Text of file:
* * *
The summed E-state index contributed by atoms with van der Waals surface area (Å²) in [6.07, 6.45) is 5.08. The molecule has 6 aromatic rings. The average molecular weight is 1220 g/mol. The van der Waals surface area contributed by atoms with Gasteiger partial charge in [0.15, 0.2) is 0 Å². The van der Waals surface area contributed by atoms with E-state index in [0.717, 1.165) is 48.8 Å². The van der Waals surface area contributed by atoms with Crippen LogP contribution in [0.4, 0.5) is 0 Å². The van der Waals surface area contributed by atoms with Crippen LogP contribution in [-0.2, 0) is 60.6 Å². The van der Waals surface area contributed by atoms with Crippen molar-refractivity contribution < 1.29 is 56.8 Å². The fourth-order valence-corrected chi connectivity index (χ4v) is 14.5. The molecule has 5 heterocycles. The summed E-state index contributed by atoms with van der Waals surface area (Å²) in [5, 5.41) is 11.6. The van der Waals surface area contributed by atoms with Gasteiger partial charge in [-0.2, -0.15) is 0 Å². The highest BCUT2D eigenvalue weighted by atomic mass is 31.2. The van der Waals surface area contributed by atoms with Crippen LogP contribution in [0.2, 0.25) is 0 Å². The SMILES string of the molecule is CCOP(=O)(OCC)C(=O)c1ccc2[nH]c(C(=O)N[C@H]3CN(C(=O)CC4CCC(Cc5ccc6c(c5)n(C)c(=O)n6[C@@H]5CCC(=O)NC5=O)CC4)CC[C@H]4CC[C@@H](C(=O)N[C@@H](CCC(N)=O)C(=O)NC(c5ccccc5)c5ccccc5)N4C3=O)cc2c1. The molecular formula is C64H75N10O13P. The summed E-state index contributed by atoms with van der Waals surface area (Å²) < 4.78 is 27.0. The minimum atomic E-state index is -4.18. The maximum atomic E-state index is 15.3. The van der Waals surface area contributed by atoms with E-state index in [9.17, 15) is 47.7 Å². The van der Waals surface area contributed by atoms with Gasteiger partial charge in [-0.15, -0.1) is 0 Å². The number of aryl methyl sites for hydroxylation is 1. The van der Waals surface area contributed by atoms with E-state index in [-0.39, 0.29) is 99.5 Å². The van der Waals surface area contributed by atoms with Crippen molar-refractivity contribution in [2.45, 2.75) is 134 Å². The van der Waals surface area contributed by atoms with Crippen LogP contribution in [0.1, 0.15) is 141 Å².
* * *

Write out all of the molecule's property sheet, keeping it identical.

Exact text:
The summed E-state index contributed by atoms with van der Waals surface area (Å²) in [6.07, 6.45) is 5.08. The molecule has 6 aromatic rings. The average molecular weight is 1220 g/mol. The van der Waals surface area contributed by atoms with Gasteiger partial charge in [0.15, 0.2) is 0 Å². The van der Waals surface area contributed by atoms with E-state index in [0.717, 1.165) is 48.8 Å². The van der Waals surface area contributed by atoms with Crippen LogP contribution in [0.4, 0.5) is 0 Å². The van der Waals surface area contributed by atoms with Crippen LogP contribution in [-0.2, 0) is 60.6 Å². The van der Waals surface area contributed by atoms with Crippen molar-refractivity contribution < 1.29 is 56.8 Å². The fourth-order valence-corrected chi connectivity index (χ4v) is 14.5. The molecule has 5 heterocycles. The summed E-state index contributed by atoms with van der Waals surface area (Å²) in [5, 5.41) is 11.6. The van der Waals surface area contributed by atoms with Gasteiger partial charge in [-0.2, -0.15) is 0 Å². The highest BCUT2D eigenvalue weighted by atomic mass is 31.2. The van der Waals surface area contributed by atoms with Crippen LogP contribution in [0.2, 0.25) is 0 Å². The SMILES string of the molecule is CCOP(=O)(OCC)C(=O)c1ccc2[nH]c(C(=O)N[C@H]3CN(C(=O)CC4CCC(Cc5ccc6c(c5)n(C)c(=O)n6[C@@H]5CCC(=O)NC5=O)CC4)CC[C@H]4CC[C@@H](C(=O)N[C@@H](CCC(N)=O)C(=O)NC(c5ccccc5)c5ccccc5)N4C3=O)cc2c1. The molecular formula is C64H75N10O13P. The summed E-state index contributed by atoms with van der Waals surface area (Å²) < 4.78 is 27.0. The minimum atomic E-state index is -4.18. The maximum atomic E-state index is 15.3. The van der Waals surface area contributed by atoms with E-state index in [9.17, 15) is 47.7 Å². The van der Waals surface area contributed by atoms with Gasteiger partial charge in [-0.15, -0.1) is 0 Å². The number of aryl methyl sites for hydroxylation is 1. The van der Waals surface area contributed by atoms with E-state index in [-0.39, 0.29) is 99.5 Å². The van der Waals surface area contributed by atoms with Crippen molar-refractivity contribution in [2.45, 2.75) is 134 Å². The van der Waals surface area contributed by atoms with Crippen LogP contribution in [0.1, 0.15) is 141 Å².